By Hal McCoy
UNSOLICITED OBSERVATIONS from The Man Cave still dizzy from watching three of my four teams lose Tuesday in the LDS: Oakland, Miami and San Diego. Tampa Bay did win, but Meat Loaf didn’t sing ‘One Out of Four Ain’t Bad.’
—When it comes to drama and the unexpected, baseball produces better than Martin Scorsese or Stephen Spielberg, neither of whom could hit a hard slider.
This one is a ‘Like Father, Like Son’ scenario.
When David Weathers pitched for the Cincinnati Reds in 2005-06, before nearly every game, before batting practice, he and this pudgy little kid were in center field playing catch and hitting baseballs.
The kid was Weathers’ son, Ryan and he was 6-years-old.
On Tuesday night, San Diego starter Mike Clevinger pitched only the first inning and left with an injury. In the third inning, in walked Ryan Weathers to pitch.
Ryan Weathers won’t turn 21 until December and it was his major league debut after never pitching higher than Class A. And his debut was against the awesome and fearsome Los Angeles Dodgers.
Calmly and with a professionalism far beyond his years and experience, he held the Dodgers to no runs, no hits and two walks over 1 2/3 innings. And with dad sitting high up in the Petco Park stands he struck out last year’s National League MVP, Cody Bellinger.
Unlike his right handed father, who pitched 18 years in the majors, Ryan is left handed.
Weathers was as nice a guy as you would find on any major league mound, but he was angry with me one day. Weathers worked out of the Reds bullpen and there was a period when the entire bullpen struggled.
The Reds were in Cleveland for an interleague series and the bullpen was roughed up. I wrote, “The Reds bullpen right now is a pigpen.”
That day Weathers stormed into the clubhouse waving a clipping of my story and shouted, “So, we’re a pigpen, huh?”
One of Weathers best friends was co-bullpen occupant Kent Mercker, and he came to my rescue. After Weathers screamed at me, Mercker said, “Hal’s right. All I ask is that he call me the head hog.”
—QUOTE: From former major league pitcher Bill “Spaceman” Lee: “Baseball is the belly-button of our society. Straighten out baseball and you straighten out the rest of the world.” (Bill Lee should be baseball commissioner.)
—Two more snippets about the competitiveness and meanness of recently deceased pitcher Bob Gibson.
The last pitch Gibson threw in his illustrious career was hit for a grand slam by Chicago Cubs first baseman Pete LaCock.
Ten years later Gibson appeared in an old-timers game in Wrigley Field and faced LaCock. He hit him with his first pitch.
And here is another as relayed to me by a great former scout, Ben McLure. It was related to him by former St. Louis Cardinals coach George Kissell, one of the most respected baseball minds of all-time.
In Gibson’s 1968 season, when he posted a 1.12 earned run average, he started 37 games and finished 31. He was pinch-hit for in the other six when the Cardinals were behind, so manager Red Schoendienst never once walked to the mound to take the baseball away from him.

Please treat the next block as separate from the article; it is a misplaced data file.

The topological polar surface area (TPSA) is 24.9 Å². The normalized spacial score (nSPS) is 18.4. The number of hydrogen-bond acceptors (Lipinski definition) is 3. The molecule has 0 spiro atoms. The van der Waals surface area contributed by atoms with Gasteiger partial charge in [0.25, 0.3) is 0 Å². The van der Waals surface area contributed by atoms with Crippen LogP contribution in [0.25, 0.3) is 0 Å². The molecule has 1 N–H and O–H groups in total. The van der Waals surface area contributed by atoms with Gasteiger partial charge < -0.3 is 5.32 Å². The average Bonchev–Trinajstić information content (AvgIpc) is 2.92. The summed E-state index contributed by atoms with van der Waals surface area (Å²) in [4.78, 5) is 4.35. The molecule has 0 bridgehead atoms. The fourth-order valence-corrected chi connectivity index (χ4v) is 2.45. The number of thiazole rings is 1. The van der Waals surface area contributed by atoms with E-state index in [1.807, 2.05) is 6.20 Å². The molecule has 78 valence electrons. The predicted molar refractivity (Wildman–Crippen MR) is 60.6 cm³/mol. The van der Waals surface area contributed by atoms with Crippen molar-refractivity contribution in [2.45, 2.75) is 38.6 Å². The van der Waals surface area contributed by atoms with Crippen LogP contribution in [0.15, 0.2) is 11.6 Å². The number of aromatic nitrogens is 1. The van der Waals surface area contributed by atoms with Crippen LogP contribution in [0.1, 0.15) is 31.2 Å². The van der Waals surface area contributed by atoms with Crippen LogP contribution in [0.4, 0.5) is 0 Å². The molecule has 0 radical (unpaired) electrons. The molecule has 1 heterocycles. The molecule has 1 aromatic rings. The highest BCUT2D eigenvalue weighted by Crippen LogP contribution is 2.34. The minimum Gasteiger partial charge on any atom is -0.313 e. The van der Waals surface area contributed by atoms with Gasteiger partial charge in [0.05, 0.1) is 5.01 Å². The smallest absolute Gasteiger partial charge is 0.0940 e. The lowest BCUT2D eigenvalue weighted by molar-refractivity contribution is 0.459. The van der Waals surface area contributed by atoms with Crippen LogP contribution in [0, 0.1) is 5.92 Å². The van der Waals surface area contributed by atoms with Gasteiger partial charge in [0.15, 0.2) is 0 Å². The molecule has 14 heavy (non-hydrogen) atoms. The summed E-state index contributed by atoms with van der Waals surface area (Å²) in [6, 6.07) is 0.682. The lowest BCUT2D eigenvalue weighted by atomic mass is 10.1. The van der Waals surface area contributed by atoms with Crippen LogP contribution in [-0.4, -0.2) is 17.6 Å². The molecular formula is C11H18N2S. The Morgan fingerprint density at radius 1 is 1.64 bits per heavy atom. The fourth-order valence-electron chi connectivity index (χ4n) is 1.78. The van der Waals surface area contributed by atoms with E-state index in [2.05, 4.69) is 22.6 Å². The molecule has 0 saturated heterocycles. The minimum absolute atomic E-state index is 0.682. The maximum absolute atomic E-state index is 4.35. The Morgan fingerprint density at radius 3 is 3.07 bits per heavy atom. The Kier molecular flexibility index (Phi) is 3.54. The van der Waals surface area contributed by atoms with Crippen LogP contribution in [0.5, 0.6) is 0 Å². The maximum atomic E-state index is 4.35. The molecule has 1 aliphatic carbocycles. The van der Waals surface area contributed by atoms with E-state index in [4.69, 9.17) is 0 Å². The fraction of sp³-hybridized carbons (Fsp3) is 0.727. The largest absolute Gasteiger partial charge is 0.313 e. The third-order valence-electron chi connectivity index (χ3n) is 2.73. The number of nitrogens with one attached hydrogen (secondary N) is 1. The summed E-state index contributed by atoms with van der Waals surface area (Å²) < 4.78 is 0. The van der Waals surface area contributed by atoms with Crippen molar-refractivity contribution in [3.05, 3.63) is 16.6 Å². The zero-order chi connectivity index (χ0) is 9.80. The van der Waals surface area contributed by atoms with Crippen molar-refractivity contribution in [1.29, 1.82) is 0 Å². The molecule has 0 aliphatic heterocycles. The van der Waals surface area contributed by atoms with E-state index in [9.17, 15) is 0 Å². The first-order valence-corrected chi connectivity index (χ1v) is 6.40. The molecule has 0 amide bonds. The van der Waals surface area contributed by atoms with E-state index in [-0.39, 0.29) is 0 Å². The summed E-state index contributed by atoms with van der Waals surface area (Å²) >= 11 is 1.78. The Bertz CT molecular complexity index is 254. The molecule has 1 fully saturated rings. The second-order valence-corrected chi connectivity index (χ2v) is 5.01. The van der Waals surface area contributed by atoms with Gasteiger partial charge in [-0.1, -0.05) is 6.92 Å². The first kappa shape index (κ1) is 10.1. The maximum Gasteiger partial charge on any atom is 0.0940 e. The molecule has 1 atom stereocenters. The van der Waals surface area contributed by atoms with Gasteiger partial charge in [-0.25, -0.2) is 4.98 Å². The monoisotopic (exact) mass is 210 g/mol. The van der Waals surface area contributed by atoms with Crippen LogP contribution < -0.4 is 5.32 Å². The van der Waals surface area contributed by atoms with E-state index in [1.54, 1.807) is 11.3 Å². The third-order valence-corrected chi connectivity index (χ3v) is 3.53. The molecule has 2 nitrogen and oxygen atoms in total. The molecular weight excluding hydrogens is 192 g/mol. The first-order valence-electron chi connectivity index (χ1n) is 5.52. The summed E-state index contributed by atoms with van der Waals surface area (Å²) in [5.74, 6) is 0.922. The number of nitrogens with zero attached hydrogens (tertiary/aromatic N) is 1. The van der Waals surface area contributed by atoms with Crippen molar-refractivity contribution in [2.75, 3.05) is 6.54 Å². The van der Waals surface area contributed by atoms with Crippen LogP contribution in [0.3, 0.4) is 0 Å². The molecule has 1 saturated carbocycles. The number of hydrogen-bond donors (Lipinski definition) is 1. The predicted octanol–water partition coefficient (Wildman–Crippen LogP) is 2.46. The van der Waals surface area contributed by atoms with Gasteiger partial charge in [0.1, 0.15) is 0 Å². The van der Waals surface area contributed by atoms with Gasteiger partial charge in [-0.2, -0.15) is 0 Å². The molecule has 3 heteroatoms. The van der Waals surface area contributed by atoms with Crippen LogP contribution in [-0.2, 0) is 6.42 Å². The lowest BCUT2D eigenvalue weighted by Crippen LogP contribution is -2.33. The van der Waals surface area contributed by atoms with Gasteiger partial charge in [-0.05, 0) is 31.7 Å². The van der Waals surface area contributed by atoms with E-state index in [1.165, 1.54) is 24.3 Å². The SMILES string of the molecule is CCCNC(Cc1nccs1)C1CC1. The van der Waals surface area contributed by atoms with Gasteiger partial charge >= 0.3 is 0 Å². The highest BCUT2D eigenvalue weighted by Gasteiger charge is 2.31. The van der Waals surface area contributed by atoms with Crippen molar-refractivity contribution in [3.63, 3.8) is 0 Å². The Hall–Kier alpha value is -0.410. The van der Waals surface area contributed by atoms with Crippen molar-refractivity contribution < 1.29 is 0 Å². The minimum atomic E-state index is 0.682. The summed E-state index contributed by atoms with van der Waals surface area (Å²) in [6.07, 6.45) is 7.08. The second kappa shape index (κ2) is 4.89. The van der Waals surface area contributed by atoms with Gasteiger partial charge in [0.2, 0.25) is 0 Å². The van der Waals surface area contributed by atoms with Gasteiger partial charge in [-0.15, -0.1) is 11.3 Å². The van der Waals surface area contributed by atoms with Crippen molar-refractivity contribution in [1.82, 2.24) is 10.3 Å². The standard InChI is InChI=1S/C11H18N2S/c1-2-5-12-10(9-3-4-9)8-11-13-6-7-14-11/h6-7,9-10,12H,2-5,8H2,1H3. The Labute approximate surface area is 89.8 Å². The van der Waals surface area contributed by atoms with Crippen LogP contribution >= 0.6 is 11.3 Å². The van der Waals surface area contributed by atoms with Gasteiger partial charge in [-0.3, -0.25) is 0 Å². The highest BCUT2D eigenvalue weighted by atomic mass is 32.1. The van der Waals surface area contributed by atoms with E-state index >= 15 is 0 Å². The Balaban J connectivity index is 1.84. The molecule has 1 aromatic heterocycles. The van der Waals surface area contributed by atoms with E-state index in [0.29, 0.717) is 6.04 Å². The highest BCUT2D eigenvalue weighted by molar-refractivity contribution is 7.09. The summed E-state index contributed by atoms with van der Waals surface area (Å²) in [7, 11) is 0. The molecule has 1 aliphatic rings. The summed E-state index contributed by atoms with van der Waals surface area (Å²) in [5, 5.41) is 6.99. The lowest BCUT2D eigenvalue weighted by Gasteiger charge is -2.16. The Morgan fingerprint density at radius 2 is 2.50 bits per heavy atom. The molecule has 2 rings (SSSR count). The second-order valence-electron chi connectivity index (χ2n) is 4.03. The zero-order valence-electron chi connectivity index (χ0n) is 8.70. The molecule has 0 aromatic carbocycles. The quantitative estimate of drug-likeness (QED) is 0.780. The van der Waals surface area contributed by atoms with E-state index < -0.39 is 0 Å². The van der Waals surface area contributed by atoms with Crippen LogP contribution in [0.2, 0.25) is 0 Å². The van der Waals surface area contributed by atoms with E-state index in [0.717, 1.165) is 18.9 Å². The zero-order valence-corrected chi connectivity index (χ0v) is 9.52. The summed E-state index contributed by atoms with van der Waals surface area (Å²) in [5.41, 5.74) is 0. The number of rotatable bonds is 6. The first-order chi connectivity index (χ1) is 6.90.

He probably was afraid to try to take it away from him.
Said McLure, “Gibson was, to me, the greatest I ever saw, righty or lefty. Sandy Koufax was in his class, but please leave Tom Seaver and all the rest out of the conversations.”
QUOTE: From Bob Gibson after he hit New York Mets rookie Jon Milner in a spring training game, even though they had never faced each other: “I heard he could hit.”
—Love what Atlanta leadoff slugger Ronald Acuna Jr., tweeted after Game 1 of the NLDS. He led the bottom of the first inning with a mammoth opposite field home run and flipped his bat and admired his handiwork. Next time up, Miami pitcher Sandy Alcantara drilled him with a 97 miles per hour fastball.
After the game, Acuna tweeted about his bat flip and personal admiration society, “I’d like to apologize to absolutely nobody.”
—QUOTE: From former pitcher Jim Bouton, author of one of baseball’s all-time best books, ‘Ball Four’: “It never hurts to apologize, especially if you don’t mean it.”
—It would be apropos in this convoluted, disjointed, fabricated season for the Houston Astros to become the first team in MLB history to win the World Series with a losing record during the season.
The Astros were 29-31 during the season and finished seven games behind the Oakland Athletics in the American League West.
And wouldn’t it be hilarious if the Astros met the Los Angeles Dodgers in the World Series, a rematch of the 2017 World Series during which the Astros cheated by beating trash cans to signal hitters what pitch was coming?
It put new meaning into the title of the baseball movie ‘Bang the Drum Slowly.’
—QUOTE: From LA Dodger star Cody Bellinger, the 2019 National League MVP: “Everybody knows they stole the rings from us.”
—Love watching Sean Casey on MLB Central and his fast-talking exuberance. He is at his best holding a bat and explaining the intricacies of hitting a baseball.
Casey finished his 12-year career with 1,531 hits. It should have been 1,532. He lost one hit when (are you ready for this?) he was thrown out at first base by a left fielder. It’s true. You can’t make this stuff up.
It wasn’t when he was with the Reds. He was playing for the Detroit Tigers. He lined one to left and Chicago White Sox left fielder Pablo Ozuna fielded the ball barehanded on one hop and threw a screaming bullet to first base to nip Casey.
While Casey is known to run like a greyhound — the bus, not the dog — there were extenuating circumstances.
When he hit the ball, he thought the third baseman snagged the ball and Casey did a half-pirouette at home plate before realizing the ball was landing in the grass in left field. Thus it took him eight seconds to run to first. Normal time: 4.3 seconds.
—QUOTE: From Sean O’Casey (not Sean Casey), an Irish playwright: “Laughter is wine for the soul.” (Sean Casey didn’t need wine to evoke laughter on that play.)